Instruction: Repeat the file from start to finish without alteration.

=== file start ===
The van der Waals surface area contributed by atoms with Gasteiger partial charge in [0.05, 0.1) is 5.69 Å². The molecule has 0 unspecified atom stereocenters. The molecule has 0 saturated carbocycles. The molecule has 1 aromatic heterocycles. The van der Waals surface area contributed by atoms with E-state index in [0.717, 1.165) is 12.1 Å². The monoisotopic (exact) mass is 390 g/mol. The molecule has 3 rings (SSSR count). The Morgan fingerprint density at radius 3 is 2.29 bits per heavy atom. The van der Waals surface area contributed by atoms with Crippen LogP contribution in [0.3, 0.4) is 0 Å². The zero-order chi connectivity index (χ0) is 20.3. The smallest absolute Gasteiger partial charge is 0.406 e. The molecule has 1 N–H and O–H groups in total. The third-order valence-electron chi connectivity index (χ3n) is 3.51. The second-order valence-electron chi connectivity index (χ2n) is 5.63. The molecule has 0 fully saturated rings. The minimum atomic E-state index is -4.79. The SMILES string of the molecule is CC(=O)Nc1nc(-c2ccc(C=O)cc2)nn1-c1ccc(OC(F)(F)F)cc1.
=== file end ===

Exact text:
The van der Waals surface area contributed by atoms with Gasteiger partial charge in [0.05, 0.1) is 5.69 Å². The molecule has 0 unspecified atom stereocenters. The molecule has 0 saturated carbocycles. The molecule has 1 aromatic heterocycles. The van der Waals surface area contributed by atoms with E-state index in [0.717, 1.165) is 12.1 Å². The monoisotopic (exact) mass is 390 g/mol. The molecule has 3 rings (SSSR count). The Morgan fingerprint density at radius 3 is 2.29 bits per heavy atom. The van der Waals surface area contributed by atoms with Crippen LogP contribution in [0.3, 0.4) is 0 Å². The zero-order chi connectivity index (χ0) is 20.3. The smallest absolute Gasteiger partial charge is 0.406 e. The molecule has 1 N–H and O–H groups in total. The third-order valence-electron chi connectivity index (χ3n) is 3.51. The second-order valence-electron chi connectivity index (χ2n) is 5.63. The molecule has 0 fully saturated rings. The minimum atomic E-state index is -4.79. The SMILES string of the molecule is CC(=O)Nc1nc(-c2ccc(C=O)cc2)nn1-c1ccc(OC(F)(F)F)cc1.